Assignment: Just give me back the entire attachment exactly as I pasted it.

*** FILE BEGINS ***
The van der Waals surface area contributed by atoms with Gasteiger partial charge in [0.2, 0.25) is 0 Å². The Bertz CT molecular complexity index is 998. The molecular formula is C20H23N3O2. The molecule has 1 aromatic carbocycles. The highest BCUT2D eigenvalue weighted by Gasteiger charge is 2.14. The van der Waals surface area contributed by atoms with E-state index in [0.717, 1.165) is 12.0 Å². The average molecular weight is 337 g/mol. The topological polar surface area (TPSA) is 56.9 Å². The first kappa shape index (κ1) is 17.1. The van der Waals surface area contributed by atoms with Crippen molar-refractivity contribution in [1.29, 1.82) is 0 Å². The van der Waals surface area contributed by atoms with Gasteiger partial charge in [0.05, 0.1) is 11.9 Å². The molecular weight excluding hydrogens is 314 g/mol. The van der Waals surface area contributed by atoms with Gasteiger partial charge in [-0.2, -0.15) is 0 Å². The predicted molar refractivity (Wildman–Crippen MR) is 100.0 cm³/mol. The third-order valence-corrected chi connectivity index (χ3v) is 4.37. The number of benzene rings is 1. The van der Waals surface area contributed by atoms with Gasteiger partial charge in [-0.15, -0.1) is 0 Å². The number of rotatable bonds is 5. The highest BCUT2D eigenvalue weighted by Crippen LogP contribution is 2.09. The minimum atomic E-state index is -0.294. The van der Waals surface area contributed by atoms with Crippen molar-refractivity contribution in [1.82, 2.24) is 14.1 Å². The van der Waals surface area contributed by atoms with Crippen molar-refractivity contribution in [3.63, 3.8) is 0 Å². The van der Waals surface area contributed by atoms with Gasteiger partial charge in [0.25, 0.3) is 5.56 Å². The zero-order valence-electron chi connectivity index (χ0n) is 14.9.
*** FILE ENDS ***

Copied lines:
The van der Waals surface area contributed by atoms with Gasteiger partial charge in [0.2, 0.25) is 0 Å². The Bertz CT molecular complexity index is 998. The molecular formula is C20H23N3O2. The molecule has 1 aromatic carbocycles. The highest BCUT2D eigenvalue weighted by Gasteiger charge is 2.14. The van der Waals surface area contributed by atoms with E-state index in [0.717, 1.165) is 12.0 Å². The average molecular weight is 337 g/mol. The topological polar surface area (TPSA) is 56.9 Å². The first kappa shape index (κ1) is 17.1. The van der Waals surface area contributed by atoms with Crippen molar-refractivity contribution in [1.29, 1.82) is 0 Å². The van der Waals surface area contributed by atoms with Gasteiger partial charge in [0.05, 0.1) is 11.9 Å². The molecular weight excluding hydrogens is 314 g/mol. The van der Waals surface area contributed by atoms with Gasteiger partial charge in [-0.2, -0.15) is 0 Å². The predicted molar refractivity (Wildman–Crippen MR) is 100.0 cm³/mol. The third-order valence-corrected chi connectivity index (χ3v) is 4.37. The number of benzene rings is 1. The van der Waals surface area contributed by atoms with Gasteiger partial charge in [-0.15, -0.1) is 0 Å². The number of rotatable bonds is 5. The highest BCUT2D eigenvalue weighted by Crippen LogP contribution is 2.09. The minimum atomic E-state index is -0.294. The van der Waals surface area contributed by atoms with Crippen molar-refractivity contribution in [1.82, 2.24) is 14.1 Å². The van der Waals surface area contributed by atoms with Crippen molar-refractivity contribution in [3.63, 3.8) is 0 Å². The van der Waals surface area contributed by atoms with Gasteiger partial charge in [0.25, 0.3) is 5.56 Å². The zero-order valence-electron chi connectivity index (χ0n) is 14.9.